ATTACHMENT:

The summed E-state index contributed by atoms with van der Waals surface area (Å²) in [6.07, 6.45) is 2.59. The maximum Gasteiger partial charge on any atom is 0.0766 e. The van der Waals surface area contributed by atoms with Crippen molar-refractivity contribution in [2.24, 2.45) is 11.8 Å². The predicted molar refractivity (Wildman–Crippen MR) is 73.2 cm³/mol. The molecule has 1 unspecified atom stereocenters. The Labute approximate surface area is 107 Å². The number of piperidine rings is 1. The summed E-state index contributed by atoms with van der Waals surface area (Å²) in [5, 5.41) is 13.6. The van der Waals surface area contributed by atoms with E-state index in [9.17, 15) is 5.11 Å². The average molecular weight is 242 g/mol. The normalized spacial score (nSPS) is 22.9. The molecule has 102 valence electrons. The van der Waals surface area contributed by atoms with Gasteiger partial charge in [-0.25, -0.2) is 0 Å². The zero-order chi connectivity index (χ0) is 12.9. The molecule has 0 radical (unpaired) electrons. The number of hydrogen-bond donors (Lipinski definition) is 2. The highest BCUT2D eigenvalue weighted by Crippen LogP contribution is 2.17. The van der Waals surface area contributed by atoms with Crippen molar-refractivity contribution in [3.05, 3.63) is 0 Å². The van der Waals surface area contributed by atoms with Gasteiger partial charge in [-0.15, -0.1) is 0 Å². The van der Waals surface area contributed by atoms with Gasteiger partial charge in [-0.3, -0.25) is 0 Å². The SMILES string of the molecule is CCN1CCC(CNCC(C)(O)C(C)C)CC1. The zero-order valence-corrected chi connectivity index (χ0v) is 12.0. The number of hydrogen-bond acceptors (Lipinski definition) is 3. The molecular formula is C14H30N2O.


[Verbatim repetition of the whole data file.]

The summed E-state index contributed by atoms with van der Waals surface area (Å²) in [6.07, 6.45) is 2.59. The maximum Gasteiger partial charge on any atom is 0.0766 e. The van der Waals surface area contributed by atoms with Crippen molar-refractivity contribution in [2.24, 2.45) is 11.8 Å². The predicted molar refractivity (Wildman–Crippen MR) is 73.2 cm³/mol. The molecule has 1 unspecified atom stereocenters. The Labute approximate surface area is 107 Å². The number of piperidine rings is 1. The summed E-state index contributed by atoms with van der Waals surface area (Å²) in [5, 5.41) is 13.6. The van der Waals surface area contributed by atoms with E-state index in [9.17, 15) is 5.11 Å². The average molecular weight is 242 g/mol. The normalized spacial score (nSPS) is 22.9. The molecule has 102 valence electrons. The van der Waals surface area contributed by atoms with Gasteiger partial charge in [-0.25, -0.2) is 0 Å². The zero-order chi connectivity index (χ0) is 12.9. The molecule has 0 radical (unpaired) electrons. The number of hydrogen-bond donors (Lipinski definition) is 2. The highest BCUT2D eigenvalue weighted by Crippen LogP contribution is 2.17. The van der Waals surface area contributed by atoms with Crippen molar-refractivity contribution in [3.05, 3.63) is 0 Å². The van der Waals surface area contributed by atoms with Gasteiger partial charge in [-0.15, -0.1) is 0 Å². The van der Waals surface area contributed by atoms with Gasteiger partial charge in [-0.3, -0.25) is 0 Å². The SMILES string of the molecule is CCN1CCC(CNCC(C)(O)C(C)C)CC1. The zero-order valence-corrected chi connectivity index (χ0v) is 12.0. The number of hydrogen-bond acceptors (Lipinski definition) is 3. The molecular formula is C14H30N2O.